All year, Bread for the World's Seeds of Change campaign has focused attention on farm bill reform. Just this week, thousands of you called Washington to support the Fairness in Food and Farm Policy Amendment in the House of Representatives. Last night, the House defeated the Fairness Amendment on a vote of 117-309. To learn how your representative voted, go to If your representative voted yes, please call and thank him or her.

The Fairness Amendment would have reformed the farm bill in significant ways to reduce hunger and poverty and help farmers of modest means in this country and in developing countries. Though the amendment didn't pass, the pressure we brought for reform forced congressional leaders to add provisions to the bill that increase funding for nutrition and conservation programs that will help hungry people and promote environmental stewardship.

Most importantly, pressure for reform of the farm bill is now stronger than ever. Bread for the World members played a key role in raising awareness about the inequities of the farm bill and the needs of hungry and poor people in our country and overseas. Without our voice, Congress would not have given serious consideration to the need for reforms in the farm bill.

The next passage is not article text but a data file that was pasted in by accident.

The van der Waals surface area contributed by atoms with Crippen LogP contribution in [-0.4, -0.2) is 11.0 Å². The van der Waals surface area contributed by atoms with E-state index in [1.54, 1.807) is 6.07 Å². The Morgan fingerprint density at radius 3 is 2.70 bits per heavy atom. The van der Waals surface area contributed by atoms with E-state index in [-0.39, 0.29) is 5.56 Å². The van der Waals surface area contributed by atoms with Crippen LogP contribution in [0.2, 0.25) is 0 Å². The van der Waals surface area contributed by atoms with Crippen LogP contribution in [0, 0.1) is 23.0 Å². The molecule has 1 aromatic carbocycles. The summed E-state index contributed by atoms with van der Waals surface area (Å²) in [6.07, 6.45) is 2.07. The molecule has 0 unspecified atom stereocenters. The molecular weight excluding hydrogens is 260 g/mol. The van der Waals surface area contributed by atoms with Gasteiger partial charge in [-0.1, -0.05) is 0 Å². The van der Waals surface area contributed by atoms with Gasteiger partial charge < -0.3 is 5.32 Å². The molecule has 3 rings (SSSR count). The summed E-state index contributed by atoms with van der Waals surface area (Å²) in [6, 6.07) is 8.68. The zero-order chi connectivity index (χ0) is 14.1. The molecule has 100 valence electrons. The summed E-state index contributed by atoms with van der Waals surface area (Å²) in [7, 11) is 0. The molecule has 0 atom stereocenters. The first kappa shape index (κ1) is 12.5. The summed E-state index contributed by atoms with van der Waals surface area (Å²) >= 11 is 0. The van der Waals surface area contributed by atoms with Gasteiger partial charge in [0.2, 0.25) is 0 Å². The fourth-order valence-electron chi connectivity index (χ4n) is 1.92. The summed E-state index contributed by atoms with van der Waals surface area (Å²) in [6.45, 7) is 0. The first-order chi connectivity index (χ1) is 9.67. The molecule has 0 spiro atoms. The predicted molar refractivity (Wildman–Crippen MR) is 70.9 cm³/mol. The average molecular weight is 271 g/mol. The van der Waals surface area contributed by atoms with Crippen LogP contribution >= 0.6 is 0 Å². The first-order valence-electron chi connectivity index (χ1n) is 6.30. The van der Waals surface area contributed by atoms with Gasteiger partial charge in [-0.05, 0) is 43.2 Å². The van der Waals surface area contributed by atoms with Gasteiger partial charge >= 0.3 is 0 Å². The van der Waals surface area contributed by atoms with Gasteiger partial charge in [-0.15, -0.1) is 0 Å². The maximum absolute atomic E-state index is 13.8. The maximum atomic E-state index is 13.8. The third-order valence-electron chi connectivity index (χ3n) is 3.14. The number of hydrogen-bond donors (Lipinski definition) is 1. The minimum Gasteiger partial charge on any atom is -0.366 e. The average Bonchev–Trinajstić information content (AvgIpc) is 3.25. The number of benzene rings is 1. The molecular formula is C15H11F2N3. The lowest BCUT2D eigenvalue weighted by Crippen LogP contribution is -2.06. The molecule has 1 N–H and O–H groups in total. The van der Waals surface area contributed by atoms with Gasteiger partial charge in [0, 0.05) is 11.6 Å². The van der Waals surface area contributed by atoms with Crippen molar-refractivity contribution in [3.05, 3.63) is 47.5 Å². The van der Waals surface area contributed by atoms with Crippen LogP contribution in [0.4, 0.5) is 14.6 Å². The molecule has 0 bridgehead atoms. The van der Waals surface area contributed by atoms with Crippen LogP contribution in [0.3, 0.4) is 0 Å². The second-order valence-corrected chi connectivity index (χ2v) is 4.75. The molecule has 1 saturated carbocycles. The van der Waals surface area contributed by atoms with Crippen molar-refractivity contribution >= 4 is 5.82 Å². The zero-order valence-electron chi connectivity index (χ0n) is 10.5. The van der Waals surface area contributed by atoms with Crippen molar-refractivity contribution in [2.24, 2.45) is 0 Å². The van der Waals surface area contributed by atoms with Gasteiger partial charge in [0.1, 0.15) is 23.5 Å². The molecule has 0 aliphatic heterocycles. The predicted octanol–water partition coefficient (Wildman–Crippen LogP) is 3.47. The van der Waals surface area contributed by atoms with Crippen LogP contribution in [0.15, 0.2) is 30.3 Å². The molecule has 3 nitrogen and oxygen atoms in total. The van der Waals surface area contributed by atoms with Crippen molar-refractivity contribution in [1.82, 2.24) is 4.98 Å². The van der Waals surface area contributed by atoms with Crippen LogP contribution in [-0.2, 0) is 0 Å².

The farm bill debate is far from over. There are still many steps in the process of finalizing this legislation. The House is expected to vote on the farm bill itself today, Friday, July 27. You will soon find updates and analysis of the remaining House farm bill amendments on our Web site at Major farm bill decisions remain to be made in the Senate as well.

You can be proud of the intense and well-coordinated effort that our Bread for the World grassroots membership has poured into this challenging campaign. We have already had an impact, and the story is far from over.

Thanks for your hard work. Stay tuned!

Farm Bill Reform failed in house today

From today's Washington Post. Not looking good. Hard to believe that it's now looking more likely to have a veto from Bush than for Democrats to unite and help hungry people. Now the fight is on and it's likely to spill into the Senate soon.
House Rejects Farm Bill Overhaul
Effort to Revamp Traditional Subsidies Is Defeated, 309 to 117

Farm state lawmakers, allied with House Democratic leaders, last night easily defeated a proposal for a major overhaul of traditional farm programs that would have pared subsidies to big growers and spread benefits more broadly.